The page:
Abstract and Keywords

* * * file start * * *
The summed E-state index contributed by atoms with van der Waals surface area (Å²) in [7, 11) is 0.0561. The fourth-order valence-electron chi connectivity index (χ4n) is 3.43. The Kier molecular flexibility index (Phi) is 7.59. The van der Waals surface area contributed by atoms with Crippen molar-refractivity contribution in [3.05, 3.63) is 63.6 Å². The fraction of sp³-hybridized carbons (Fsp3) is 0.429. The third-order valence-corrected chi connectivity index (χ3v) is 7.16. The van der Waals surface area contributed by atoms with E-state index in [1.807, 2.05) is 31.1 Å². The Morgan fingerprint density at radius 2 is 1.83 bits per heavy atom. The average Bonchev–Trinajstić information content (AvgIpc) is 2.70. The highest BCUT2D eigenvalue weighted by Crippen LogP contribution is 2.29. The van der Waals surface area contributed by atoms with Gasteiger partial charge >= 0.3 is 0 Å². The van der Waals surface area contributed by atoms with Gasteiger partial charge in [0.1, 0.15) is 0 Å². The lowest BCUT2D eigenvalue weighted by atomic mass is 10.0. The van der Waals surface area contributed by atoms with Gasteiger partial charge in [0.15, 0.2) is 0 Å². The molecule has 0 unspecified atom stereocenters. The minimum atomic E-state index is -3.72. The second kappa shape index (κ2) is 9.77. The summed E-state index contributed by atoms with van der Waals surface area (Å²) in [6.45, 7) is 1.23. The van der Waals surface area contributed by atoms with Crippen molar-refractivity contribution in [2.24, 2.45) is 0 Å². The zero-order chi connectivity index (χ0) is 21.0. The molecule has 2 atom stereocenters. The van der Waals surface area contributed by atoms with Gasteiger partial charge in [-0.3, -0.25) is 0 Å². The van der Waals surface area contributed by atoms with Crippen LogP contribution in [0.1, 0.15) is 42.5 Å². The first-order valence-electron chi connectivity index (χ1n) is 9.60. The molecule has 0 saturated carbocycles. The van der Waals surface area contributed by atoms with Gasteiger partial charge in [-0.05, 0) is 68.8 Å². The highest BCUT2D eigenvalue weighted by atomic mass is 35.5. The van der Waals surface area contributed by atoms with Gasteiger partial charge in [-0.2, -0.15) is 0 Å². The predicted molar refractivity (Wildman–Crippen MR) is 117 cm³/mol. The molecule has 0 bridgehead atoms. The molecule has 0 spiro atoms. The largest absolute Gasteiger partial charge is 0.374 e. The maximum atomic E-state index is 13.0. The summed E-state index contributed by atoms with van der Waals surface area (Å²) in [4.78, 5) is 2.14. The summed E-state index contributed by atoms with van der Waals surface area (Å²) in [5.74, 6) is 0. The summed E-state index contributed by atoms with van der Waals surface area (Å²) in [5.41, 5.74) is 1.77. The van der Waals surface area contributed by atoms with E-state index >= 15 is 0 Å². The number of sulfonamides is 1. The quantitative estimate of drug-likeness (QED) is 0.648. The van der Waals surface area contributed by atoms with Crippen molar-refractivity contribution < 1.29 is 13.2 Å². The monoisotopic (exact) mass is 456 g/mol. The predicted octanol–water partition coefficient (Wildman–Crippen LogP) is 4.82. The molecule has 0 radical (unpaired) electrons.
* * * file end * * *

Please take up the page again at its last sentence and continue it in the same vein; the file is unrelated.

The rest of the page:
This article focuses on the recent global recession that raged the world and in particular the United States with special reference to Jewish law. In December 2007, the United States economy plunged into the longest and deepest downturn since the Great Depression. The driving force behind the recession was the widespread failure of the subprime mortgage market, the segment of the home mortgage market extending loans to households with impaired credit histories and with little or no documentation of income. The collapse of that sector occurred in a rapid succession of events beginning with the fall of Countrywide Financial in January 2008. This article further moves to explain the moral factor pervading the recession and analyses the situation as per Jewish law. The central relevant moral dictum of Jewish law is the Imitatio Dei principle, which says that, in our interpersonal conduct, we should emulate the various attributes of mercy.
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